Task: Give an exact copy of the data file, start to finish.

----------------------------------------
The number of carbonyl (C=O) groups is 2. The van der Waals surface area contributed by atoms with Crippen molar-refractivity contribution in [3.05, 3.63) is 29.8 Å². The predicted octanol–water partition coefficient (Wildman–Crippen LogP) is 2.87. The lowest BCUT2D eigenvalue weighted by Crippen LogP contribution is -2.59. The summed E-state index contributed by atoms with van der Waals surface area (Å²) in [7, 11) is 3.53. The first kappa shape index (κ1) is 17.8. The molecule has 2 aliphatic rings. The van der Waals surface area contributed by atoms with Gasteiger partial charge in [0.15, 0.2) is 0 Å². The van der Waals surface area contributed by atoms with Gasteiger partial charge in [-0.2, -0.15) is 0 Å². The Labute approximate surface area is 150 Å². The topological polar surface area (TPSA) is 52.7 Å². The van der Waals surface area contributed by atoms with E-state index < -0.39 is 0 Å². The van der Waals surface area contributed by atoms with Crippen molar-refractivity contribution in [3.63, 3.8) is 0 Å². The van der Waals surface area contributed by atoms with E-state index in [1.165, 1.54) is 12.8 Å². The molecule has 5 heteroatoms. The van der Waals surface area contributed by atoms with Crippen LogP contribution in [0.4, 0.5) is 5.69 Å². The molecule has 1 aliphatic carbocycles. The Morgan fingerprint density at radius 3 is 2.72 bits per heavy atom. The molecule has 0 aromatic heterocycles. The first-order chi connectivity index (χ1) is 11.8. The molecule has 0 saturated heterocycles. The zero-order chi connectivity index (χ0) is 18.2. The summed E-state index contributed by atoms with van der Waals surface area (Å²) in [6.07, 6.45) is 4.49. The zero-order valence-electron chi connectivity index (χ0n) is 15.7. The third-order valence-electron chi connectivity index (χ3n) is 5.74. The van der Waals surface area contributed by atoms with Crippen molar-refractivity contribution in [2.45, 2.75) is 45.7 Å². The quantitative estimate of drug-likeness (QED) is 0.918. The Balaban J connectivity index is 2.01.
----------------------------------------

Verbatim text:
The number of carbonyl (C=O) groups is 2. The van der Waals surface area contributed by atoms with Crippen molar-refractivity contribution in [3.05, 3.63) is 29.8 Å². The predicted octanol–water partition coefficient (Wildman–Crippen LogP) is 2.87. The lowest BCUT2D eigenvalue weighted by Crippen LogP contribution is -2.59. The summed E-state index contributed by atoms with van der Waals surface area (Å²) in [7, 11) is 3.53. The first kappa shape index (κ1) is 17.8. The molecule has 2 aliphatic rings. The van der Waals surface area contributed by atoms with Gasteiger partial charge in [0.15, 0.2) is 0 Å². The van der Waals surface area contributed by atoms with Gasteiger partial charge in [-0.2, -0.15) is 0 Å². The Labute approximate surface area is 150 Å². The topological polar surface area (TPSA) is 52.7 Å². The van der Waals surface area contributed by atoms with E-state index < -0.39 is 0 Å². The van der Waals surface area contributed by atoms with Crippen molar-refractivity contribution in [3.63, 3.8) is 0 Å². The van der Waals surface area contributed by atoms with E-state index in [1.165, 1.54) is 12.8 Å². The molecule has 5 heteroatoms. The van der Waals surface area contributed by atoms with Crippen LogP contribution in [0.4, 0.5) is 5.69 Å². The molecule has 1 aliphatic carbocycles. The Morgan fingerprint density at radius 3 is 2.72 bits per heavy atom. The molecule has 0 aromatic heterocycles. The first-order chi connectivity index (χ1) is 11.8. The molecule has 0 saturated heterocycles. The zero-order chi connectivity index (χ0) is 18.2. The summed E-state index contributed by atoms with van der Waals surface area (Å²) in [6.07, 6.45) is 4.49. The zero-order valence-electron chi connectivity index (χ0n) is 15.7. The third-order valence-electron chi connectivity index (χ3n) is 5.74. The van der Waals surface area contributed by atoms with Crippen molar-refractivity contribution in [2.45, 2.75) is 45.7 Å². The quantitative estimate of drug-likeness (QED) is 0.918. The Balaban J connectivity index is 2.01.